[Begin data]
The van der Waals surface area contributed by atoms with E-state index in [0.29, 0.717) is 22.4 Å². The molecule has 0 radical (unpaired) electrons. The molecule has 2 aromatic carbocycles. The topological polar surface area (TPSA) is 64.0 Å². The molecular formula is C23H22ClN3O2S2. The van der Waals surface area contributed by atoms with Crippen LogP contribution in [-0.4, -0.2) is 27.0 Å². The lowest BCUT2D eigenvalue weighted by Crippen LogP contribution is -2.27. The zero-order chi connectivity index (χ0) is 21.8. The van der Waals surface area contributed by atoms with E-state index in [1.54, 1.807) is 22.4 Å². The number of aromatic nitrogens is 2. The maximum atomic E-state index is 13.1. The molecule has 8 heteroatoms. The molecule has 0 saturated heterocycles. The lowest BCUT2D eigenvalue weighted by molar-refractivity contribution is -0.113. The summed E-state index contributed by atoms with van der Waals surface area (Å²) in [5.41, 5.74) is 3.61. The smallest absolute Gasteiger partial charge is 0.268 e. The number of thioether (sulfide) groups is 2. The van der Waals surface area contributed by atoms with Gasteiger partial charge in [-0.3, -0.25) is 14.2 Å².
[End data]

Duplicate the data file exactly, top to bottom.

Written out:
The van der Waals surface area contributed by atoms with E-state index in [0.29, 0.717) is 22.4 Å². The molecule has 0 radical (unpaired) electrons. The molecule has 2 aromatic carbocycles. The topological polar surface area (TPSA) is 64.0 Å². The molecular formula is C23H22ClN3O2S2. The van der Waals surface area contributed by atoms with Crippen LogP contribution in [-0.4, -0.2) is 27.0 Å². The lowest BCUT2D eigenvalue weighted by Crippen LogP contribution is -2.27. The zero-order chi connectivity index (χ0) is 21.8. The van der Waals surface area contributed by atoms with E-state index in [1.54, 1.807) is 22.4 Å². The number of aromatic nitrogens is 2. The maximum atomic E-state index is 13.1. The molecule has 8 heteroatoms. The molecule has 0 saturated heterocycles. The lowest BCUT2D eigenvalue weighted by molar-refractivity contribution is -0.113. The summed E-state index contributed by atoms with van der Waals surface area (Å²) in [5.41, 5.74) is 3.61. The smallest absolute Gasteiger partial charge is 0.268 e. The number of thioether (sulfide) groups is 2. The van der Waals surface area contributed by atoms with Gasteiger partial charge in [-0.3, -0.25) is 14.2 Å².